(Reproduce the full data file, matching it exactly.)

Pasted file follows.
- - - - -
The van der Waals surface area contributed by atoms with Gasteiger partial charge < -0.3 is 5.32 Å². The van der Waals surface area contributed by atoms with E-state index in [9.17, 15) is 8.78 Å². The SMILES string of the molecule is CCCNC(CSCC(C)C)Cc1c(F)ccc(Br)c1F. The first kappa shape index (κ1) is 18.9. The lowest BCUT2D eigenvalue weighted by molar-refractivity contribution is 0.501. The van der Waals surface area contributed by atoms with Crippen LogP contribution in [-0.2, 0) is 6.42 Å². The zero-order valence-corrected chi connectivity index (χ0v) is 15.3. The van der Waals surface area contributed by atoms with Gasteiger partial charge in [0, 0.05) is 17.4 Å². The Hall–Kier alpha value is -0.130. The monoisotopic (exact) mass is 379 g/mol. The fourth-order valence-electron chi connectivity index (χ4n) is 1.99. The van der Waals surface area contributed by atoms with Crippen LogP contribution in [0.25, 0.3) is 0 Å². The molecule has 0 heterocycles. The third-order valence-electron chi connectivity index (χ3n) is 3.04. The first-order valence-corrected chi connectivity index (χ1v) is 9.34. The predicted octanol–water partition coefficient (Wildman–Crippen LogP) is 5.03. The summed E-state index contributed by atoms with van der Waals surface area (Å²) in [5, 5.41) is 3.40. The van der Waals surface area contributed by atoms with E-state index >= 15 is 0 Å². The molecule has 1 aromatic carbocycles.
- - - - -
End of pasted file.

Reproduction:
The van der Waals surface area contributed by atoms with Gasteiger partial charge < -0.3 is 5.32 Å². The van der Waals surface area contributed by atoms with E-state index in [9.17, 15) is 8.78 Å². The SMILES string of the molecule is CCCNC(CSCC(C)C)Cc1c(F)ccc(Br)c1F. The first kappa shape index (κ1) is 18.9. The lowest BCUT2D eigenvalue weighted by molar-refractivity contribution is 0.501. The van der Waals surface area contributed by atoms with Crippen LogP contribution in [-0.2, 0) is 6.42 Å². The zero-order valence-corrected chi connectivity index (χ0v) is 15.3. The van der Waals surface area contributed by atoms with Gasteiger partial charge in [0, 0.05) is 17.4 Å². The Hall–Kier alpha value is -0.130. The monoisotopic (exact) mass is 379 g/mol. The fourth-order valence-electron chi connectivity index (χ4n) is 1.99. The van der Waals surface area contributed by atoms with Crippen LogP contribution in [0.25, 0.3) is 0 Å². The molecule has 0 heterocycles. The third-order valence-electron chi connectivity index (χ3n) is 3.04. The first-order valence-corrected chi connectivity index (χ1v) is 9.34. The predicted octanol–water partition coefficient (Wildman–Crippen LogP) is 5.03. The summed E-state index contributed by atoms with van der Waals surface area (Å²) in [5, 5.41) is 3.40. The van der Waals surface area contributed by atoms with E-state index >= 15 is 0 Å². The molecule has 1 aromatic carbocycles.